Feeling a little nervous about the recent drop in the market?
You’re in good company as it’s perfectly normal in this type of environment. In fact, we’d be surprised if the drop had not made you nervous as that is what the majority of people feel after a rise over 14 months long. Here are a few tips to remember that should calm your nerves:
Reverse Your Emotions
Successful investing requires turning emotions on their head. When most people are nervous is the time to see opportunity, and when most people are fearless is the time to be scared.
The stock market did worse during the 2000’s than it did in the 1930’s! Do you remember how you felt in September of 2002? Or even last February 2009?
These periods are when many people were giving up on the stock market. Fear had brainwashed their rational decision-making skills. If they would have realized in 2002 that their investments were about to go on a multi-year bull market ride, would their fear have been as pronounced?
On the other hand, people’s attitudes of early 2000 and October 2007 were ripe with optimism and fearlessness. This is a direct contrast to the fear and pessimism that are now dominant. Optimism makes people overpay for opportunity, while fear makes them overpay for safety.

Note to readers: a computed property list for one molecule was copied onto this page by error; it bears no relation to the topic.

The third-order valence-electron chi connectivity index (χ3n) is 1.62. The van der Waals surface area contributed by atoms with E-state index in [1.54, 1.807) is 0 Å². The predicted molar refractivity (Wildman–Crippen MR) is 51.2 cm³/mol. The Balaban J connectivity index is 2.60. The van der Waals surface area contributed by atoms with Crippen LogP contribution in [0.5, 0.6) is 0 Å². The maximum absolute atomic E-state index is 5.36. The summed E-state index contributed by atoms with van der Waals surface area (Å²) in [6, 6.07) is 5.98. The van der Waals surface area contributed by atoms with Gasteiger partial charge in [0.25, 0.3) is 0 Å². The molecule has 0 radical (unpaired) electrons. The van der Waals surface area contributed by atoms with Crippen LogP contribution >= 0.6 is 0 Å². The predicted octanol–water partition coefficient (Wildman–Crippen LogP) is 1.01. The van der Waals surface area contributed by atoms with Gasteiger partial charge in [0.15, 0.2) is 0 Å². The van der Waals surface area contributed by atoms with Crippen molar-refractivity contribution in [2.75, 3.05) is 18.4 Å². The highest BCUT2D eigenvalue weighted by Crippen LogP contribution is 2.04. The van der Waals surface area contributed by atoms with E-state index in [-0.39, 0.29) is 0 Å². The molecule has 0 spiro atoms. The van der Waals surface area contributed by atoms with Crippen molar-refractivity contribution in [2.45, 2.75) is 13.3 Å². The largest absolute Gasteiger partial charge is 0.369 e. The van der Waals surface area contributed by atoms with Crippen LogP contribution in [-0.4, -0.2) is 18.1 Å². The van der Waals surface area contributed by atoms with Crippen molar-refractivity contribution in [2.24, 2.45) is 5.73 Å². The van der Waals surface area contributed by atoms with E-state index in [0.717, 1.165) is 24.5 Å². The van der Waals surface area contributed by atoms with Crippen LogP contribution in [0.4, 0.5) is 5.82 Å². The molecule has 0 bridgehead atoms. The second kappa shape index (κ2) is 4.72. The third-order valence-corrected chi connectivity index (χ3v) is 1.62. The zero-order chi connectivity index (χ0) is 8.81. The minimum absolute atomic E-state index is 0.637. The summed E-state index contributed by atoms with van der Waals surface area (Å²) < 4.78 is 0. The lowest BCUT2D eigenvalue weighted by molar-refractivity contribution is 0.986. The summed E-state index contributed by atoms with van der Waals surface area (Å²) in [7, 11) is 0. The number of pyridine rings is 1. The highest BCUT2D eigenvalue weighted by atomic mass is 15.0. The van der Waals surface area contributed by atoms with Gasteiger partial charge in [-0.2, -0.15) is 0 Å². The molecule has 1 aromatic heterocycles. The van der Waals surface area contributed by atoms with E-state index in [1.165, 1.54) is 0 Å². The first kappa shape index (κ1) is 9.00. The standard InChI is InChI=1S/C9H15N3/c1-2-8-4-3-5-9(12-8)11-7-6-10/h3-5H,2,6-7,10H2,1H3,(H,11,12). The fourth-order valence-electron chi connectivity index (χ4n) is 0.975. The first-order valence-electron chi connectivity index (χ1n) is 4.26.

It’s important to recognize that we will continue to have economic scares in the future (as we always have in the past). Economic Cycle Research Institute had a recent write-up about the lag effect in people’s perception after a recession.
Take Inventory of Your Short-Term Holdings
What percentage of your investments are in safe areas? The basic rule of thumb is to have 3-6 months of your living expenses in a safe place with little risk. This allows you some breathing room for the money you have invested in the markets. Knowing that you have a cushion of cash and bonds to access for your everyday expenses gives riskier investments time to ride through the stock market dips.
*Photo Credit: pasukaru76